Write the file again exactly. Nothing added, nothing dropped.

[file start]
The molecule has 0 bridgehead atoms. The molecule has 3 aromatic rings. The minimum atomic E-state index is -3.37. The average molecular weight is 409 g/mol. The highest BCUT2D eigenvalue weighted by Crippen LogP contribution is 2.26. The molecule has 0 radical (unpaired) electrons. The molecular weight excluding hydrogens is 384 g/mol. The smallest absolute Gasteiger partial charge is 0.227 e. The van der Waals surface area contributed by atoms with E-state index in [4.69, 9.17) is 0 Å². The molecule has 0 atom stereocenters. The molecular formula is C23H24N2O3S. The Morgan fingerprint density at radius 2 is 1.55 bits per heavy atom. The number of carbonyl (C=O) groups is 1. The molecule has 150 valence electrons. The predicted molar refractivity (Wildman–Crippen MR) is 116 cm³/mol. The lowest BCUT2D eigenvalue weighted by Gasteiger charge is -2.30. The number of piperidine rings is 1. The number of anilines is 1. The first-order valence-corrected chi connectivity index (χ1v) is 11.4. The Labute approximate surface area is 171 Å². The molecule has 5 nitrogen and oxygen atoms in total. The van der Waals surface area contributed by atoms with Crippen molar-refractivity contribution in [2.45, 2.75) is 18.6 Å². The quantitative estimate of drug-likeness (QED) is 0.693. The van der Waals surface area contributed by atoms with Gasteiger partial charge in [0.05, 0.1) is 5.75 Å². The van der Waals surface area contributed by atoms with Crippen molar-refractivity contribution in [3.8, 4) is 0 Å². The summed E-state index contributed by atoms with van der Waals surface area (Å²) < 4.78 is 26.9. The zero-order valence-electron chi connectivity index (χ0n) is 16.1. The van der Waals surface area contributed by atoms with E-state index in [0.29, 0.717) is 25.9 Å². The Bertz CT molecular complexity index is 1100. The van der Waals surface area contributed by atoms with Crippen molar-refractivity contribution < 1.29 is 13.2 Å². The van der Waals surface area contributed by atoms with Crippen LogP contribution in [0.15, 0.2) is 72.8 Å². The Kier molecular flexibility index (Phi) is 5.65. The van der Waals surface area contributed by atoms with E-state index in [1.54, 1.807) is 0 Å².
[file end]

The molecule has 0 bridgehead atoms. The molecule has 3 aromatic rings. The minimum atomic E-state index is -3.37. The average molecular weight is 409 g/mol. The highest BCUT2D eigenvalue weighted by Crippen LogP contribution is 2.26. The molecule has 0 radical (unpaired) electrons. The molecular weight excluding hydrogens is 384 g/mol. The smallest absolute Gasteiger partial charge is 0.227 e. The van der Waals surface area contributed by atoms with E-state index in [4.69, 9.17) is 0 Å². The molecule has 0 atom stereocenters. The molecular formula is C23H24N2O3S. The Morgan fingerprint density at radius 2 is 1.55 bits per heavy atom. The number of carbonyl (C=O) groups is 1. The molecule has 150 valence electrons. The predicted molar refractivity (Wildman–Crippen MR) is 116 cm³/mol. The lowest BCUT2D eigenvalue weighted by Gasteiger charge is -2.30. The number of piperidine rings is 1. The number of anilines is 1. The first-order valence-corrected chi connectivity index (χ1v) is 11.4. The Labute approximate surface area is 171 Å². The molecule has 5 nitrogen and oxygen atoms in total. The van der Waals surface area contributed by atoms with Crippen molar-refractivity contribution in [2.45, 2.75) is 18.6 Å². The quantitative estimate of drug-likeness (QED) is 0.693. The van der Waals surface area contributed by atoms with Gasteiger partial charge in [0.05, 0.1) is 5.75 Å². The van der Waals surface area contributed by atoms with Crippen molar-refractivity contribution in [3.8, 4) is 0 Å². The summed E-state index contributed by atoms with van der Waals surface area (Å²) < 4.78 is 26.9. The zero-order valence-electron chi connectivity index (χ0n) is 16.1. The van der Waals surface area contributed by atoms with E-state index in [0.29, 0.717) is 25.9 Å². The Bertz CT molecular complexity index is 1100. The van der Waals surface area contributed by atoms with Crippen molar-refractivity contribution < 1.29 is 13.2 Å². The van der Waals surface area contributed by atoms with Crippen LogP contribution in [0.15, 0.2) is 72.8 Å². The Kier molecular flexibility index (Phi) is 5.65. The van der Waals surface area contributed by atoms with E-state index in [1.54, 1.807) is 0 Å².